Education / 15.02.2014

I was surprised to hear how our leading educationists propose to produce a new Nobel Laureate. It was at a ceremony to celebrate the achievements of one and the encomiums were laced with the inevitable laments on how few there had been from South Asia. This brought us naturally to the ‘What-Is-To-Be-Done’ question. And, here, in a nutshell, was the answer: Surely, there must be, in our beautiful countries with their huge populations, somewhere, some uncut diamonds lying undiscovered obscured by grime. All we would have to do is search hard enough, with sufficient honesty and dedication, and we would locate a gem. Presto, we will have our next Nobel Laureate. Call it the Needle-In-The-Haystack theory of locating genius. On to the modalities: How exactly would we go about this find-and-polish routine in our beautiful countries with their huge populations wracked by poverty? Here was the answer to that question: We...

Education / 21.10.2010

By Howard Schweber After spending a summer teaching political theory to Pakistani college students, I can confidently make two assertions:  they are just like all the other college students I have known, and they are not at all like the other college students I have known.  Beyond that, I found puzzles and mysteries. My first impression of Pakistani students was that they are … well, just college students.  How utterly, disappointingly unexotic.  Grade-conscious careerists, canny manipulators of the system, highly competitive … future engineers and finance majors. But there are some differences, after all.  That word “elite” comes into play, here. In the U.S., no college student would describe him or herself as “elite” – that word is primarily reserved for use as a political insult.  Americans, notoriously, valorize the idea of belonging to “the middle class,” sometimes to a ludicrous degree.  Pakistani students have no such compunctions, and...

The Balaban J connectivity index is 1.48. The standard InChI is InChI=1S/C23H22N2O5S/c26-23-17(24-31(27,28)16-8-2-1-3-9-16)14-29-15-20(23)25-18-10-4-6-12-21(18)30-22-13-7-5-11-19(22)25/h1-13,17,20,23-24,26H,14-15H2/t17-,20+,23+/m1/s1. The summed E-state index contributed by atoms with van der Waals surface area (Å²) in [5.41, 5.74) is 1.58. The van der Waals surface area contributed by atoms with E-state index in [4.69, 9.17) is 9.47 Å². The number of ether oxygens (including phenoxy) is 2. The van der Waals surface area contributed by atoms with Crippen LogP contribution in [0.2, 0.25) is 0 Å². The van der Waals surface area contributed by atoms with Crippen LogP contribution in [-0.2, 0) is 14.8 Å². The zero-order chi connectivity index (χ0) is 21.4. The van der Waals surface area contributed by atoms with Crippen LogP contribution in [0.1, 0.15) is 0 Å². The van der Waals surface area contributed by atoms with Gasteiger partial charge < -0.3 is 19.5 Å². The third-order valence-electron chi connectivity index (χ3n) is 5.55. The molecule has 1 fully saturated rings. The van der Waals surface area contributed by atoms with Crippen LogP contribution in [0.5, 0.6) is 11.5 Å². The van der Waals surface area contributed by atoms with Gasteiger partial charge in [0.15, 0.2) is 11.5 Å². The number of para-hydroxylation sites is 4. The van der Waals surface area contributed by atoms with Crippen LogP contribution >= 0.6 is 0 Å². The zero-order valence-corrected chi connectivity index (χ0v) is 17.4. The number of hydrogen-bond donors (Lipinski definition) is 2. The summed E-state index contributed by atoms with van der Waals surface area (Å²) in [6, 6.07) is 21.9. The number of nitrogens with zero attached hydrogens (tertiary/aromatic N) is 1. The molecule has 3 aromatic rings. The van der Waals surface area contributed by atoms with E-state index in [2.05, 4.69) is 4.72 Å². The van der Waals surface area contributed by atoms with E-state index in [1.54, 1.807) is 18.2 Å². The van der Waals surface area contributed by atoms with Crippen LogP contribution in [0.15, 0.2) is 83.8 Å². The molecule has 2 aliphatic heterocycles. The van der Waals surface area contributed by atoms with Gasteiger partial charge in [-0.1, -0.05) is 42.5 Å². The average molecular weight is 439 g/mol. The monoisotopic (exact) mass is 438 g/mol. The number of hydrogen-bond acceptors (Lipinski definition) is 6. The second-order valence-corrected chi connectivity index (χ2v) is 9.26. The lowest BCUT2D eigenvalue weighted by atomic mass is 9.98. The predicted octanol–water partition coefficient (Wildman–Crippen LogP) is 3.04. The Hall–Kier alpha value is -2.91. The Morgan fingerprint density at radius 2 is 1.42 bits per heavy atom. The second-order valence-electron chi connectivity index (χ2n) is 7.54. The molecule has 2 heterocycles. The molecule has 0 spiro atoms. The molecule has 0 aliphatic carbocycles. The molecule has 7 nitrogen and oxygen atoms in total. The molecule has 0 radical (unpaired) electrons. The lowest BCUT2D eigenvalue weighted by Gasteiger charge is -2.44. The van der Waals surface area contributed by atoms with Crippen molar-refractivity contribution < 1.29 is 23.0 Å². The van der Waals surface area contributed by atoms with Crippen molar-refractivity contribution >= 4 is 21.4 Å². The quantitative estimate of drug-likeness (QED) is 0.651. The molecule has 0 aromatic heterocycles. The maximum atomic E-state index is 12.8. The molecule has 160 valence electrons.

Education / 10.05.2009

Two things struck me as being odd in Imran Khan’s article that I had discussed earlier: how he found wisdom and the use he put the wisdom to. Imran describes his narrow escape: “it was a miracle I did not become an atheist. The only reason why I did not was the powerful religious influence my mother wielded on me since my childhood. It was not so much out of conviction but love for her that I stayed a Muslim.” I have just recently read Latika Gupta’s account of what some mothers are doing to their children and so reading Imran’s sentence made me shiver. Imran just turned out be very lucky in having a pious and sensible mother but is it a good idea in general to be shaped by the powerful religious influences of mothers and to believe in something out of love rather than conviction?
Ghalib / 13.02.2009

This week we engage with a complex she’r by Ghalib in an attempt to understand how we know what we know:   az mihr taa bah zarrah dil o dil hai aaiinah tuutii ko shash jihat se muqabil hai aaiinah   from sun to sand grain, all are hearts; and the heart is a mirror the parrot is confronted from all six directions by a mirror   Given the complexity of this verse and the absence of punctuation in Urdu, numerous interpretations are possible. The reader is referred to Mehr-e-Niimroz to resolve some of these complexities.   From our perspective, the following are important in extracting the particular interpretation that we wish to present here:   Whether the break in the opening line comes after zarrah or after the first occurrence of dil. The knowledge that in Sufi thought there is a very close relationship between the heart and a mirror and the metaphor of...